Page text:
"Scientists agree that our early ancestors, Homo erectus, first appeared in Africa 1"2 million years ago. They spread throughout the world and evolved into ancient humans. Most believe that modern humans evolved in Africa, and gradually replaced all the other ancient humans."
http://www.sciencemuseum.org.uk...

Now if we derived from a common ancestor and free will never existed why do we see all the beleifs in the world?
http://www.religionfacts.com...

As a matter of fact some of our openness to certain beliefs are carried in our DNA.
http://www.lifehack.org...
https://www.geneticliteracyproject.org...
This shows that at some point one of our ancestors or one of us MADE A CHOICE and changed our DNA. GOing against your argument.

"What one person considers a valid idea or reason to do something may be totally revoked by you because you grew up in different conditions than that person, which shaped your beliefs which then shapes your thoughts and actions."

Quite the lazy rebuttal. If you grew up in different conditions why? Because of your parent and the parents before and the parents before until somewhere we meet a crossroad where someone chose on THEIR OWN free will to change beliefs. That's free will in motion.

"As I am a trusting and slightly naive person, I clicked on the link without a second thought as soon as I saw it."

You can put a reason on any decision. But you made a choice on your own and that is free will.

"Because of our natural biases that are instilled by our environment and genetics, we CANNOT make an impartial decision. As a result, there is no real decision-making going on."

Another weak argument. There is decision making going on otherwise we would see no change! It took man many years to come up with the wheel. Since we see change there is decision making going on.
http://theyoungsocrates.com...

"There are always reasons. How about this, do animals have free will? If I put a cockroach the same distance from two equally sized items of food and he "picks" one, did he demonstrate free will?"

Free will: The power of acting without the constraint of necessity or fate; the ability to act at one"s own discretion.
http://www.oxforddictionaries.com......

Yes by definition it chose with no outside help therefore it chose at it's own discretion.

"Considering his religion, Christianity, he can't really say that the cockroach DOES have free will because then the cockroach can go to hell or heaven and then that creates a whole realm of problems for the Christian faith system."

I never read that cockroaches or any animal doesn't have free will in the bible. But I do remember a certain serpent who made a choice and changed the world as we know it. Who knows the will of God? Maybe cockroaches do go to hell or heaven maybe they don't but they still can have free will, who knows? What I do know is by definition cockroaches have free will.

"Putting his religion aside, however, he still cannot say that the cockroach has free will because that will essentially mean that ALL organisms have free will and don't act solely on stimulus-response instincts (which is clearly false)."

No examples? Really? If you but any organism in the scenario I have just laid out and they make a choice, by the definition lain out that organism has free will.

"Yes, we have more developed brains, but chimps have very developed brains as well...so do only animals with a certain level of intelligence have free will? Where is the line between "too unintelligent to have free will" and "intelligent enough to have free will"?"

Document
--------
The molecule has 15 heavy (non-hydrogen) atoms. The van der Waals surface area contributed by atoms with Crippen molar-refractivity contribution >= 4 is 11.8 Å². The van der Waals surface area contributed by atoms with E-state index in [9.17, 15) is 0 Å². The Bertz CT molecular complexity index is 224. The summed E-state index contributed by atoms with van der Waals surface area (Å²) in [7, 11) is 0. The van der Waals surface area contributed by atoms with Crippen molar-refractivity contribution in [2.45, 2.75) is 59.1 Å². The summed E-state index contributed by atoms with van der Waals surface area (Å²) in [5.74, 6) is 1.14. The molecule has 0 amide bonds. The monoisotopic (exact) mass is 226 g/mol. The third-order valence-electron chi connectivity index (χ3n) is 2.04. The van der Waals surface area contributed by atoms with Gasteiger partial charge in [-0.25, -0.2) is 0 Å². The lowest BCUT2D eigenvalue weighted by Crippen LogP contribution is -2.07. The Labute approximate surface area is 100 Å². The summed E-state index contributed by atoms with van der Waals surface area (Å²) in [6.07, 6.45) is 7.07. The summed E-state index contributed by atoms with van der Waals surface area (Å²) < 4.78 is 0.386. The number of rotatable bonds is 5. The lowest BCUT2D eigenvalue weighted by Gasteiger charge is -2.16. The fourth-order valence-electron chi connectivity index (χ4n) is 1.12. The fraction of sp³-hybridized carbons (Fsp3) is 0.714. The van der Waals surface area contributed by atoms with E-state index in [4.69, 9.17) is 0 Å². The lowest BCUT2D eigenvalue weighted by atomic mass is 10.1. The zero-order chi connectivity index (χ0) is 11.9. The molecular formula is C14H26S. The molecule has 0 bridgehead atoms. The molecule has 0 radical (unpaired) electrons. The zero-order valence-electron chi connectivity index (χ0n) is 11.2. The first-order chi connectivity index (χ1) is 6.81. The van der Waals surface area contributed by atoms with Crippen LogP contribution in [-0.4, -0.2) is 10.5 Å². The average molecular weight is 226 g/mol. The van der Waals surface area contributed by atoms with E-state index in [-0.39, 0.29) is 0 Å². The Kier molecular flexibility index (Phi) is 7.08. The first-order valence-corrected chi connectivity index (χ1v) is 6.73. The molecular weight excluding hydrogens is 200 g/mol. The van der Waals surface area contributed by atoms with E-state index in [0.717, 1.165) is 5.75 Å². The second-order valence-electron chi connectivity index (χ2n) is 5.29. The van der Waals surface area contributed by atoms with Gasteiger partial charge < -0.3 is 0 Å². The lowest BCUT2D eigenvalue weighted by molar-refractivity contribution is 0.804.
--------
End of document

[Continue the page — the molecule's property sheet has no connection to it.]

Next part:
Okay use my scenario and by definition if they make a choice it's by their own discretion which proves the existence of free will.

"This also seems silly because in the animal world, instinct is crucial to survival which doesn't really involve any choosing."

There are times of instinct, we can tell when that happens. Your son or daughter trapped under a gate or heavy object we go into a fit of instinct. Since their is a difference between instinct and normal it makes free will..."Un-silly".
http://www.esotericonline.net...

In Conclusion...

One of the toughest debates I've been in. Thank you. I am sorry I could not change your mind before but maybe now?
I still firmly believe that free will exists. My name is Brian N. Johnson and I hope I gave you one to remember.
Debate Round No. 5
19 comments have been posted on this debate. Showing 1 through 10 records.
Posted by Briannj17 9 months ago
Briannj17
You mean not forfeit? I NEVER forfeit without an IMPORTANT issue.
Posted by TheRussian 9 months ago
TheRussian
@CodingSource What are you talking about?
Posted by CodingSource 9 months ago
CodingSource
Too bad you didn't do the same for our debate :( I totally believe that we have free will.
Posted by TheRussian 9 months ago
TheRussian
"...still firmly believe we have free will and nothing anybody says will change that."
That's called complete ignorance.
Posted by TheRussian 9 months ago
TheRussian
That was dumb of me lol here:https://en.wikipedia.org...
Posted by TheRussian 9 months ago
TheRussian
@Furyan Look up the neurology of free will, it's quite interesting as well.
Posted by TheRussian 9 months ago
TheRussian
Once again, I completely agree. That's pretty much the thing that has made me feel better about he situation, that I'll I'm doing is just enjoying the ride.
Posted by Furyan5 9 months ago
Furyan5
LOL don't worry too much about the puppet bit. Even if fate decided i must have chocolate cake, it still tastes good. Life is about enjoying the experience.
Posted by TheRussian 9 months ago
TheRussian
And I totally agree, I hate the idea but keep coming back to the same conclusion :P
Posted by TheRussian 9 months ago
TheRussian
Precisely my point @Furyan